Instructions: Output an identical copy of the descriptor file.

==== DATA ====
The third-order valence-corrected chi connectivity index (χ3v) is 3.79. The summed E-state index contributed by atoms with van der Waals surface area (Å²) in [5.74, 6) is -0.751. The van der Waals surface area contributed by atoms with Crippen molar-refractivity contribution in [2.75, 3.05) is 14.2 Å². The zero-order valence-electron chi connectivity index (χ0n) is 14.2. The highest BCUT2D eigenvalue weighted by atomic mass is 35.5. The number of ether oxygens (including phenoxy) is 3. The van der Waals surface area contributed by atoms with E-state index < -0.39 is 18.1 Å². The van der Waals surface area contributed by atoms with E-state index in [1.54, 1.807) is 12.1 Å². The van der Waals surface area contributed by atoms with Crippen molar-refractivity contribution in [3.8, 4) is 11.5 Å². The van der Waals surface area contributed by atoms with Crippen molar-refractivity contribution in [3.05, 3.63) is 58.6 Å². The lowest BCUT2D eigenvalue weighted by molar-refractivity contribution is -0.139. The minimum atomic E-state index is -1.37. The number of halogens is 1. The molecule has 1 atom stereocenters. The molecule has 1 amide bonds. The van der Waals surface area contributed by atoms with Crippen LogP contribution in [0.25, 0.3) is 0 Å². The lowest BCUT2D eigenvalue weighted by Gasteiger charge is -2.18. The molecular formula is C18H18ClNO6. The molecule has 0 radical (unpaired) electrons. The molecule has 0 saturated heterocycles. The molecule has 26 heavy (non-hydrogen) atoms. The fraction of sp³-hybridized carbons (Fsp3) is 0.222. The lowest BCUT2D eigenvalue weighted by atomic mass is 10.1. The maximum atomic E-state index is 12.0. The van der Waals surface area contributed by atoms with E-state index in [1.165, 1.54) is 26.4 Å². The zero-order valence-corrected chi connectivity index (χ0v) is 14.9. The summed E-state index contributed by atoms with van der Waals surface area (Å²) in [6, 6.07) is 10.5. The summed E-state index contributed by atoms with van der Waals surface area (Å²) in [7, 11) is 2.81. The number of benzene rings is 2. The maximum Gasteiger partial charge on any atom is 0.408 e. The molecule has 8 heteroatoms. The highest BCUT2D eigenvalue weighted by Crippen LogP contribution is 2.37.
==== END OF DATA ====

The third-order valence-corrected chi connectivity index (χ3v) is 3.79. The summed E-state index contributed by atoms with van der Waals surface area (Å²) in [5.74, 6) is -0.751. The van der Waals surface area contributed by atoms with Crippen molar-refractivity contribution in [2.75, 3.05) is 14.2 Å². The zero-order valence-electron chi connectivity index (χ0n) is 14.2. The highest BCUT2D eigenvalue weighted by atomic mass is 35.5. The number of ether oxygens (including phenoxy) is 3. The van der Waals surface area contributed by atoms with E-state index < -0.39 is 18.1 Å². The van der Waals surface area contributed by atoms with E-state index in [1.54, 1.807) is 12.1 Å². The van der Waals surface area contributed by atoms with Crippen molar-refractivity contribution in [3.8, 4) is 11.5 Å². The van der Waals surface area contributed by atoms with Crippen molar-refractivity contribution in [3.05, 3.63) is 58.6 Å². The lowest BCUT2D eigenvalue weighted by molar-refractivity contribution is -0.139. The minimum atomic E-state index is -1.37. The number of halogens is 1. The molecule has 1 atom stereocenters. The molecule has 1 amide bonds. The van der Waals surface area contributed by atoms with Crippen LogP contribution in [0.25, 0.3) is 0 Å². The lowest BCUT2D eigenvalue weighted by Gasteiger charge is -2.18. The molecular formula is C18H18ClNO6. The molecule has 0 radical (unpaired) electrons. The molecule has 0 saturated heterocycles. The molecule has 26 heavy (non-hydrogen) atoms. The fraction of sp³-hybridized carbons (Fsp3) is 0.222. The lowest BCUT2D eigenvalue weighted by atomic mass is 10.1. The maximum atomic E-state index is 12.0. The van der Waals surface area contributed by atoms with E-state index in [1.165, 1.54) is 26.4 Å². The zero-order valence-corrected chi connectivity index (χ0v) is 14.9. The summed E-state index contributed by atoms with van der Waals surface area (Å²) in [6, 6.07) is 10.5. The summed E-state index contributed by atoms with van der Waals surface area (Å²) in [7, 11) is 2.81. The number of benzene rings is 2. The maximum Gasteiger partial charge on any atom is 0.408 e. The molecule has 8 heteroatoms. The highest BCUT2D eigenvalue weighted by Crippen LogP contribution is 2.37.